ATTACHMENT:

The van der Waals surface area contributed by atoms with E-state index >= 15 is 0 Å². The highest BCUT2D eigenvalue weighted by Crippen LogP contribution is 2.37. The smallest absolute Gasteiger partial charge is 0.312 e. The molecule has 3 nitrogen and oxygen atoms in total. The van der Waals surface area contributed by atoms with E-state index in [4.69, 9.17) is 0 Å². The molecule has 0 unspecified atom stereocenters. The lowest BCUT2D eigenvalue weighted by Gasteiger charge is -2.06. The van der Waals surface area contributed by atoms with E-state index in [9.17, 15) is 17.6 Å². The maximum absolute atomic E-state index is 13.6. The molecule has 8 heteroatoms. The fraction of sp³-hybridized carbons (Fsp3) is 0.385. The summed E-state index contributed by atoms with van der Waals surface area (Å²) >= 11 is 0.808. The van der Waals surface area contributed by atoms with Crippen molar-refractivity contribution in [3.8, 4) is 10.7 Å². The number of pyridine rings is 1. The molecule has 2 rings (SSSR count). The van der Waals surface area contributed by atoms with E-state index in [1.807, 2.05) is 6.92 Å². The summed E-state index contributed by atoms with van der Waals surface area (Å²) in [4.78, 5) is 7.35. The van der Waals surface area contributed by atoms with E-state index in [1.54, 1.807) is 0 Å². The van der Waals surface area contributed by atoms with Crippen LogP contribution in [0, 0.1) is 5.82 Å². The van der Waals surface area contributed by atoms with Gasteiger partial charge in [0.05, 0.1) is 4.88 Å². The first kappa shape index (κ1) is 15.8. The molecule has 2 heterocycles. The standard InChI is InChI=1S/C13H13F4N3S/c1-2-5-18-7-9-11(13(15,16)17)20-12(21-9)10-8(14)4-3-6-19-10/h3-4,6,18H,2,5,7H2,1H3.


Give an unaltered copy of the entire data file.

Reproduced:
The van der Waals surface area contributed by atoms with E-state index >= 15 is 0 Å². The highest BCUT2D eigenvalue weighted by Crippen LogP contribution is 2.37. The smallest absolute Gasteiger partial charge is 0.312 e. The molecule has 3 nitrogen and oxygen atoms in total. The van der Waals surface area contributed by atoms with E-state index in [4.69, 9.17) is 0 Å². The molecule has 0 unspecified atom stereocenters. The lowest BCUT2D eigenvalue weighted by Gasteiger charge is -2.06. The van der Waals surface area contributed by atoms with E-state index in [9.17, 15) is 17.6 Å². The maximum absolute atomic E-state index is 13.6. The molecule has 8 heteroatoms. The fraction of sp³-hybridized carbons (Fsp3) is 0.385. The summed E-state index contributed by atoms with van der Waals surface area (Å²) >= 11 is 0.808. The van der Waals surface area contributed by atoms with Crippen molar-refractivity contribution in [3.8, 4) is 10.7 Å². The number of pyridine rings is 1. The molecule has 2 rings (SSSR count). The van der Waals surface area contributed by atoms with E-state index in [1.807, 2.05) is 6.92 Å². The summed E-state index contributed by atoms with van der Waals surface area (Å²) in [4.78, 5) is 7.35. The van der Waals surface area contributed by atoms with E-state index in [1.54, 1.807) is 0 Å². The van der Waals surface area contributed by atoms with Crippen LogP contribution in [0, 0.1) is 5.82 Å². The van der Waals surface area contributed by atoms with Gasteiger partial charge in [0.05, 0.1) is 4.88 Å². The first kappa shape index (κ1) is 15.8. The molecule has 2 heterocycles. The standard InChI is InChI=1S/C13H13F4N3S/c1-2-5-18-7-9-11(13(15,16)17)20-12(21-9)10-8(14)4-3-6-19-10/h3-4,6,18H,2,5,7H2,1H3.